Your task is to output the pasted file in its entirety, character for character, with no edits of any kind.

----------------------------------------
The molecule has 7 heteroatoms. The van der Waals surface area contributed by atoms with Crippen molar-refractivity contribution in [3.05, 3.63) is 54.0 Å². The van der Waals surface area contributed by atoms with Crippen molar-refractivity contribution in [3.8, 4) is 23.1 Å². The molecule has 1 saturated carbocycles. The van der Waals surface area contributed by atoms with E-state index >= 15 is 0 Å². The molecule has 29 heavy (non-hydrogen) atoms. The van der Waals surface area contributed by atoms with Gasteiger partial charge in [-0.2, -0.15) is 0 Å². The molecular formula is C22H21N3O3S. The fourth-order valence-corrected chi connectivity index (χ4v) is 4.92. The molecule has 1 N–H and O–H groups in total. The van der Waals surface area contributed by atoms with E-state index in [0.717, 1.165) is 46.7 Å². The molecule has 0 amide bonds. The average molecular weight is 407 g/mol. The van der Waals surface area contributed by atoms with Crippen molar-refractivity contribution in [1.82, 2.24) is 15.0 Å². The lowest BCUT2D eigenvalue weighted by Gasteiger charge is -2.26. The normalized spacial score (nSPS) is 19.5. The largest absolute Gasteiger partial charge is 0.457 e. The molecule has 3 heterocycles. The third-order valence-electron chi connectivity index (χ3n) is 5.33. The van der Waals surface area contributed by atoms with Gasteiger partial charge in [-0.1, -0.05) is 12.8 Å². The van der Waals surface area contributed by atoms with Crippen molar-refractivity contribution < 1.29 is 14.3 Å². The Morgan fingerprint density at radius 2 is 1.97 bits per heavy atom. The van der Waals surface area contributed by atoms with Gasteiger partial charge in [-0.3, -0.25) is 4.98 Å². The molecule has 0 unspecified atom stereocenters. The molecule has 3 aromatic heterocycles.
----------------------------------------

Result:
The molecule has 7 heteroatoms. The van der Waals surface area contributed by atoms with Crippen molar-refractivity contribution in [3.05, 3.63) is 54.0 Å². The van der Waals surface area contributed by atoms with Crippen molar-refractivity contribution in [3.8, 4) is 23.1 Å². The molecule has 1 saturated carbocycles. The van der Waals surface area contributed by atoms with E-state index >= 15 is 0 Å². The molecule has 29 heavy (non-hydrogen) atoms. The van der Waals surface area contributed by atoms with Gasteiger partial charge in [-0.2, -0.15) is 0 Å². The molecular formula is C22H21N3O3S. The fourth-order valence-corrected chi connectivity index (χ4v) is 4.92. The molecule has 1 N–H and O–H groups in total. The van der Waals surface area contributed by atoms with E-state index in [0.717, 1.165) is 46.7 Å². The molecule has 0 amide bonds. The average molecular weight is 407 g/mol. The van der Waals surface area contributed by atoms with Crippen molar-refractivity contribution in [1.82, 2.24) is 15.0 Å². The lowest BCUT2D eigenvalue weighted by Gasteiger charge is -2.26. The normalized spacial score (nSPS) is 19.5. The largest absolute Gasteiger partial charge is 0.457 e. The molecule has 3 heterocycles. The third-order valence-electron chi connectivity index (χ3n) is 5.33. The van der Waals surface area contributed by atoms with Gasteiger partial charge in [-0.1, -0.05) is 12.8 Å². The van der Waals surface area contributed by atoms with Crippen molar-refractivity contribution < 1.29 is 14.3 Å². The Morgan fingerprint density at radius 2 is 1.97 bits per heavy atom. The van der Waals surface area contributed by atoms with Gasteiger partial charge in [-0.3, -0.25) is 4.98 Å². The molecule has 0 unspecified atom stereocenters. The molecule has 3 aromatic heterocycles.